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  • {Mary Stone}


    i dance hand-in-hand with the wet sidewalk,

    play drunken chess peeking through the slats,

    hitch a skirt up high across black jelly clouds,

    pull the string and she is mary stone.

    i remember her younger: an unexpected visitor,

    2 a.m. before a mid-term, she complains of insomnia,

    says a good rogering might do the trick…


    now she’s older, she keeps bar, strip joint on the corner,

    spotlight’s on the goddess while she pours beer for

    unshaved ghosts of men face down with the blind robins

    bragging of young’ns they’d nailed

    while out back children smoke Luckies

    and play simon says in staccato.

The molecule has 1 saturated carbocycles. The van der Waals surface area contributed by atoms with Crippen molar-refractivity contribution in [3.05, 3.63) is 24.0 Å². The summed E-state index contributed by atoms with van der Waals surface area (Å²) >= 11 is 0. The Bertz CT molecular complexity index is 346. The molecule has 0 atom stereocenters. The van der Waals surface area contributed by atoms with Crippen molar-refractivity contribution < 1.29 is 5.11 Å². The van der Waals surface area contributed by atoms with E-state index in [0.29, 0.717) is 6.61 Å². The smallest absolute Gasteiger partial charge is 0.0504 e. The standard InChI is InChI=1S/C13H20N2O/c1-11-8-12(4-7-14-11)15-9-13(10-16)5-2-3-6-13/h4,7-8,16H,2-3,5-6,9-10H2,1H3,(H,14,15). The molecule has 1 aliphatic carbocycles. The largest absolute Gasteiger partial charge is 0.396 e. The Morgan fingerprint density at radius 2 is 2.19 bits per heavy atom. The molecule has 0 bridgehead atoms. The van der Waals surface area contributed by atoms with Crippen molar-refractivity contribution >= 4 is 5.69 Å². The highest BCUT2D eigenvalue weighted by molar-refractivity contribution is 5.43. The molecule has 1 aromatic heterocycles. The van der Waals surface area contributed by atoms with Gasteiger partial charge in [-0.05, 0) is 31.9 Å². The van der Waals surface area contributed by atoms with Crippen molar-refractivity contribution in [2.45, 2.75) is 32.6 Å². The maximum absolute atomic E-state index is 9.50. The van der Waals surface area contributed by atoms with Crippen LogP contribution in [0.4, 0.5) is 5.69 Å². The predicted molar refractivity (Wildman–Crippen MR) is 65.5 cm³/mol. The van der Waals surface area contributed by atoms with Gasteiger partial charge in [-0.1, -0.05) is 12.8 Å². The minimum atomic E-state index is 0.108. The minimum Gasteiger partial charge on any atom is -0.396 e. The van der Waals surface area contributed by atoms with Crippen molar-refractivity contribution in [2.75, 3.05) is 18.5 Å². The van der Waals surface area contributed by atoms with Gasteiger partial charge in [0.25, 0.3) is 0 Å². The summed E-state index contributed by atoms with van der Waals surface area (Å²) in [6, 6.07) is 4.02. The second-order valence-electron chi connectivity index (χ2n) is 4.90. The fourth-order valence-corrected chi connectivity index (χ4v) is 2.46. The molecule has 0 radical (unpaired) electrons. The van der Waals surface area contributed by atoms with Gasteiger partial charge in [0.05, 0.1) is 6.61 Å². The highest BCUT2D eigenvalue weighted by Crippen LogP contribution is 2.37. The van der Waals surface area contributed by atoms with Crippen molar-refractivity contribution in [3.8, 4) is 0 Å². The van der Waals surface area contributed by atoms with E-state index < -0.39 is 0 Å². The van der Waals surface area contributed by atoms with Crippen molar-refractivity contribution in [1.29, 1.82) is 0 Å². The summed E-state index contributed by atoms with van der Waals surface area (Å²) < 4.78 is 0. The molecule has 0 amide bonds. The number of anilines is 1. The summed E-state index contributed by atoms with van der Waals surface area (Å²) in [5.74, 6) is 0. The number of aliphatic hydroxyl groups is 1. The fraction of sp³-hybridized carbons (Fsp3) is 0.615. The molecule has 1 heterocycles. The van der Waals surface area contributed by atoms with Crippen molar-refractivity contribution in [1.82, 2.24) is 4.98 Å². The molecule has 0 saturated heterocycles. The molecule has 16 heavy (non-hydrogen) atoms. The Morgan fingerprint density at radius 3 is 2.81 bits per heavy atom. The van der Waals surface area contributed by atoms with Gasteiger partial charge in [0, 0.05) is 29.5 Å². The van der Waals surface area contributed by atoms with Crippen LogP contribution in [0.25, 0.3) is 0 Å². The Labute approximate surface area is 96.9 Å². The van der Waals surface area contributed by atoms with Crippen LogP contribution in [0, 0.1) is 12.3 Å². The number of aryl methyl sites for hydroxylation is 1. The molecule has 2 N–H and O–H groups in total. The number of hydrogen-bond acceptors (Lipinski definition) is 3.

she is alone on a bridge

    in a silent mist, her eyes locked,

    swimming, lingering on in pale desolate blue.

    they’re coming for her,

    red light refracts thru a shot glass,

    hope on a rope in the home of spirit’s tragic lantern.

    beat it out like jazz, ball in the jack,

    once around the park and we were seriously seventeen,

    chop shops to smoke hotels,

    girders, rivets, bends where there used to be curves,

    our first-born conceived as a dirty french novel

    under the pulsing porch.



    About The Author

    Michael Benson
    Michael Benson is a writer and editor originally from Chili, New York. Mr. Benson is the 1976 winner of the Hofstra University Poetry Prize given by the Academy of American Poets. In 2016, Michael was named a Wheatland-Chili Graduate of Excellence. His goal as a poet is to isolate and capture the freeze-frames that provide the most economical and accurate extrapolation to the gestalt, droplets of consciousness that betray the entire stream.